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Social Studies

Monkey Business

By Vincent Williams | Posted 2/22/2006

Well, I finally got around to seeing King Kong a couple of weeks ago. I had been hesitant to check it out because, frankly, King Kong is like the Gone With the Wind of monster movies—everybody gets all rah-rah over it, but, at its core, there’s some troubling racist subtext. Still, I heard about the over-the-top giant ape vs. four tyrannosaurs fight and, frankly, I had to see that on the big screen, because that spoke to me, though I still had a bit of trepidation when I went into the theater.

I was pleasantly surprised. I thought director Peter Jackson did the best he could considering the source material. The film really downplayed the whole blond beauty thing and played up the fact that Kong was attracted to the girl for reasons that went beyond her looks. The racial undercutting presence of the Positive, Articulate, Sensitive African-American first mate was a little heavy-handed, but it was nice to see him there regardless.

If I’ve had my coffee and I’m feeling pretty good about humanity, I would say that Jackson understood how problematic some of the imagery in the original film was, and he went out his way to excise that so the focus could be on the rest of the story. If I haven’t had my coffee, I would say that some focus group said he had to pull back on some of that big-black-beast-gets-tamed-by-lily-white-blond-woman stuff or, y’know, Al Sharpton will be protesting or something. Honestly, I could care less why the script went the way it did. I’m just glad I was able to enjoy a science-fiction/fantasy movie without having to think about all that stuff.

So, as I’m leaving the theater and feeling pretty good about both my nachos and the way things worked out with King Kong, I run smack dab into not one but two cardboard cutouts of black men dressed up like women. Sitting in the lobby outside of the film, parallel to each other, are promotional stand-ups for Big Momma’s House 2 and Medea’s Family Reunion. And I just stood there for, like, five minutes looking at these two clown-ass Negroes. And, like I always do when I see black men dressed up as women, I thought about my father.

Not because my father has a penchant for cross-dressing—although there is a period in the early ’60s he’s noticeably quiet about—but because of something he said to me once. When I was about 4, one of my aunts gave me a two-sided Flip Wilson pull toy/doll. On one side was Wilson as Wilson and, on the other, was Wilson dressed as his famous ’70s character Jeraldine. When you pulled the string, it uttered Jeraldine’s catch phrase: “What you see is what you get!” My dad hated that thing and would say, “Why do they always want to put a black man in a dress?” My father understood that it was demeaning, insulting, and, most importantly, emasculating to parade black men around in women’s clothing for the sake of comedy. And he knew they knew it, too.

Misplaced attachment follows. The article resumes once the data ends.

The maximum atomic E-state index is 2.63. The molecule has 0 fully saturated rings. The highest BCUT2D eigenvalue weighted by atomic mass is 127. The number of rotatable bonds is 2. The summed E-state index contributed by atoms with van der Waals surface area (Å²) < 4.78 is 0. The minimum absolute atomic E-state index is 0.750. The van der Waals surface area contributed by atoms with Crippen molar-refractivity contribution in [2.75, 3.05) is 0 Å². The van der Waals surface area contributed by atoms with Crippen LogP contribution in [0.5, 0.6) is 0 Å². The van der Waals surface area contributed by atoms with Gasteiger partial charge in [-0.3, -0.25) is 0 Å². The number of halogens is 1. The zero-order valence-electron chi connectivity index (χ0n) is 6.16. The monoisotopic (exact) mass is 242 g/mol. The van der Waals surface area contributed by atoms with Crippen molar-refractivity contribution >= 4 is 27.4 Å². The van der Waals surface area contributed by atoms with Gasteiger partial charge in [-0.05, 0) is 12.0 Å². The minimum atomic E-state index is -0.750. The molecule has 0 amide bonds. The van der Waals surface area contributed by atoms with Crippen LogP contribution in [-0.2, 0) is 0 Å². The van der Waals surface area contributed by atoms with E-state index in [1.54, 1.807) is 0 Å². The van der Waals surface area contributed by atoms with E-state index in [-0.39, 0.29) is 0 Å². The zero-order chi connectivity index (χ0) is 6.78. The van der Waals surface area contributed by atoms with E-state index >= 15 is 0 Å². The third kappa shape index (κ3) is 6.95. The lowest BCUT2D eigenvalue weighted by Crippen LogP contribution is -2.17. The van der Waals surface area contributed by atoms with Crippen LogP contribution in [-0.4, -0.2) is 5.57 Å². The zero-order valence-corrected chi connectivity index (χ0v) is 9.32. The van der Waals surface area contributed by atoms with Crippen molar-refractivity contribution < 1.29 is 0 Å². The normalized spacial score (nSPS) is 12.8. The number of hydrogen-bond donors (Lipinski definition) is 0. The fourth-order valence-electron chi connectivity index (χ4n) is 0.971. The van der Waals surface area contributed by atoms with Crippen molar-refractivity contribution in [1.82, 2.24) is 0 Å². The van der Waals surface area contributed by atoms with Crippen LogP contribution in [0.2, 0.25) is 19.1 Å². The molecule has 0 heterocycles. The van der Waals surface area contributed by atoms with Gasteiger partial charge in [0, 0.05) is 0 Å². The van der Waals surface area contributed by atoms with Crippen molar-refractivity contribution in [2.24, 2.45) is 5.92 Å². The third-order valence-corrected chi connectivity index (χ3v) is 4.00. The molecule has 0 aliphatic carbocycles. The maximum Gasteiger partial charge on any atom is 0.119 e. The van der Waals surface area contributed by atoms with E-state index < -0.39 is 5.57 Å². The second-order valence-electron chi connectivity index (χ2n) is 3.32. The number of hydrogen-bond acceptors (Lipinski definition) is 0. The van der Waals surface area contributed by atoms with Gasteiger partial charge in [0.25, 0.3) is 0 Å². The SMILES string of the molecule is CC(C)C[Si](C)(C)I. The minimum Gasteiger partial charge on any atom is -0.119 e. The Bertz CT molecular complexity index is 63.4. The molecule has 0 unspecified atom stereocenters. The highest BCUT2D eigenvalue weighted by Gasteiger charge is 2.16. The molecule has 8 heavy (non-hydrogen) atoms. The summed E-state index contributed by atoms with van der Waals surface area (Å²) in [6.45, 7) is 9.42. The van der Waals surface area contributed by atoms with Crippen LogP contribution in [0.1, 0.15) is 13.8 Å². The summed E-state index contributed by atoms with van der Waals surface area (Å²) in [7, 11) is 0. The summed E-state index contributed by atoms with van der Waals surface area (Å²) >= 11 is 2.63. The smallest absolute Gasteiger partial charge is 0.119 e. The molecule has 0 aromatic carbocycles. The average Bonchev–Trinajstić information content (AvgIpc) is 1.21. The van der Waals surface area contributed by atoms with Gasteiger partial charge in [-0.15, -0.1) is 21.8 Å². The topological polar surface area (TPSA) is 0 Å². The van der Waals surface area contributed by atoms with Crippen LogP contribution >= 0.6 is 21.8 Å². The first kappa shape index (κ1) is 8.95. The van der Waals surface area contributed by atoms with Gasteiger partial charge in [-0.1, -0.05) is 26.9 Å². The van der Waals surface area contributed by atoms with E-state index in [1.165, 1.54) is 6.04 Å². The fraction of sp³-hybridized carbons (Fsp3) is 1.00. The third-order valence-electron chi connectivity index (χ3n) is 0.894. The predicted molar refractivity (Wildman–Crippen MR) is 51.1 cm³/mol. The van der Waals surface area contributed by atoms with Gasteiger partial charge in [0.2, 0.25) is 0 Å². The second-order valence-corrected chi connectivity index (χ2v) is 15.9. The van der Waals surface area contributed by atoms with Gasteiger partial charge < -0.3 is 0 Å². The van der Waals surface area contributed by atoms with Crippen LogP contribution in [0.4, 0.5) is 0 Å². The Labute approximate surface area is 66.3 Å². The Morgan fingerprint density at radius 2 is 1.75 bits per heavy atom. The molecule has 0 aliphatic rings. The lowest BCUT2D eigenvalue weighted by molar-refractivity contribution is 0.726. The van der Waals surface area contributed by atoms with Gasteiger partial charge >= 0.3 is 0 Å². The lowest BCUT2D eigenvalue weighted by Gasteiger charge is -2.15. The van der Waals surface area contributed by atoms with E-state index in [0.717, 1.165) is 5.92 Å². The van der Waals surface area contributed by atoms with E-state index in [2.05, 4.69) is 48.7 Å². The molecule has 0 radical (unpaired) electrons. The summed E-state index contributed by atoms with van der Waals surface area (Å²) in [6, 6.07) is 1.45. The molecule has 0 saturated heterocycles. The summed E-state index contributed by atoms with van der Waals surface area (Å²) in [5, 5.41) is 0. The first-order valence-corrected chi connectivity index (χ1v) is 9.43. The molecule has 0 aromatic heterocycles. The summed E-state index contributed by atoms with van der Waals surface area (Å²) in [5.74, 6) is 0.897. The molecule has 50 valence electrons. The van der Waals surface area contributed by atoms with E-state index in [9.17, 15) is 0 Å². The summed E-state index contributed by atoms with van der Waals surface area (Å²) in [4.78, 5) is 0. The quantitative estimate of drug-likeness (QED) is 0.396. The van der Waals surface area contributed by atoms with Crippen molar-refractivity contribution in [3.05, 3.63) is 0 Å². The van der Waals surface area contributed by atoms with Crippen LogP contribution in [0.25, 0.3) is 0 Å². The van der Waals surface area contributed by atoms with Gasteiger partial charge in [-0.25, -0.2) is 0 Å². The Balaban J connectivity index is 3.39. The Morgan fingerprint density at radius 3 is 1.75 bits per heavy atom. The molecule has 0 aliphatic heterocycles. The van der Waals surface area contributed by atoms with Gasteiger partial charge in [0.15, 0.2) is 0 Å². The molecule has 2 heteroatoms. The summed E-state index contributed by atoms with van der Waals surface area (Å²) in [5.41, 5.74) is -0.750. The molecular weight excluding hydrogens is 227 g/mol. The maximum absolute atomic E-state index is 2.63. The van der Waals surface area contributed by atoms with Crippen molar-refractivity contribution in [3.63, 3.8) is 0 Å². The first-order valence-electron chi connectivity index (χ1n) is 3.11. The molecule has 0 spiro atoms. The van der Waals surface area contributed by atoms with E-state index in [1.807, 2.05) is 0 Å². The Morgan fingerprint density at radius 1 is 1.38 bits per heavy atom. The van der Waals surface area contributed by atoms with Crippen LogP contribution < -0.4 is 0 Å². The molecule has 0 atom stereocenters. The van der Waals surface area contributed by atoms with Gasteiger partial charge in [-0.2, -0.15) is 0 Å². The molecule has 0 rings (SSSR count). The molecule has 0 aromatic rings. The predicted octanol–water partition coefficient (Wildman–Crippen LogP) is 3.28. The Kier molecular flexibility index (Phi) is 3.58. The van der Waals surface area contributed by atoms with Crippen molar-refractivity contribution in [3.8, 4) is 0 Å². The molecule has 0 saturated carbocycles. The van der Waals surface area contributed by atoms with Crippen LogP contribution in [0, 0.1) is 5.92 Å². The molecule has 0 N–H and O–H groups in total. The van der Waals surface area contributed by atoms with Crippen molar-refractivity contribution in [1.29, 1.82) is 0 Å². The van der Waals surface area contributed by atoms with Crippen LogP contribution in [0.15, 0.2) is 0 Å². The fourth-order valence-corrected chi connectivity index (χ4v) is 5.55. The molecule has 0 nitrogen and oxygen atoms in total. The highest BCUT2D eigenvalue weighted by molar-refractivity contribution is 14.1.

Even at a young age, I understood enough black-people shorthand to know “they” were white people, but I also knew that “they” didn’t have anything to do with the white people we knew. “They” weren’t Matt Carhart, the first kid I met in the first grade, who I stayed friends with until we went to different colleges, nor were “they” Mr. Maranto, my Cub, Webelo, and Boy Scout leader. No, the “they” my dad was talking about were shady, shadowy, powerful white men who we would never meet. Of course, now we all know he was talking about Dick Cheney.

The thing is, Cheney has a really full schedule. Between finishing work on the Death Star, facilitating the search for the One Ring to Rule Them All, and, uh, shooting people in the face with shotguns, I don’t know if he had time to send memos to Martin Lawrence and Tyler Perry instructing them to dress in drag. No, no, no—in 2006, this has nothing to do with The Man. Martin Lawrence is established enough that he certainly doesn’t have to put on a damn dress if he doesn’t want to, and I don’t think white people even knew who Tyler Perry was before a year ago, and he’s been wearing a dress for more than a decade, making googobs of money off of other black folks who enjoy seeing him in that dress. This ain’t Dick Cheney—this is all us.

And that’s where I am in my life. I went to see a remake of King fucking Kong, written and directed by a white man, and I have no real complaints, but I run smack dab into foolishness brought on by two black men. It left me so disillusioned and confused that I couldn’t help but think that, hopefully, it was all an elaborate plot by The Man. Hopefully.

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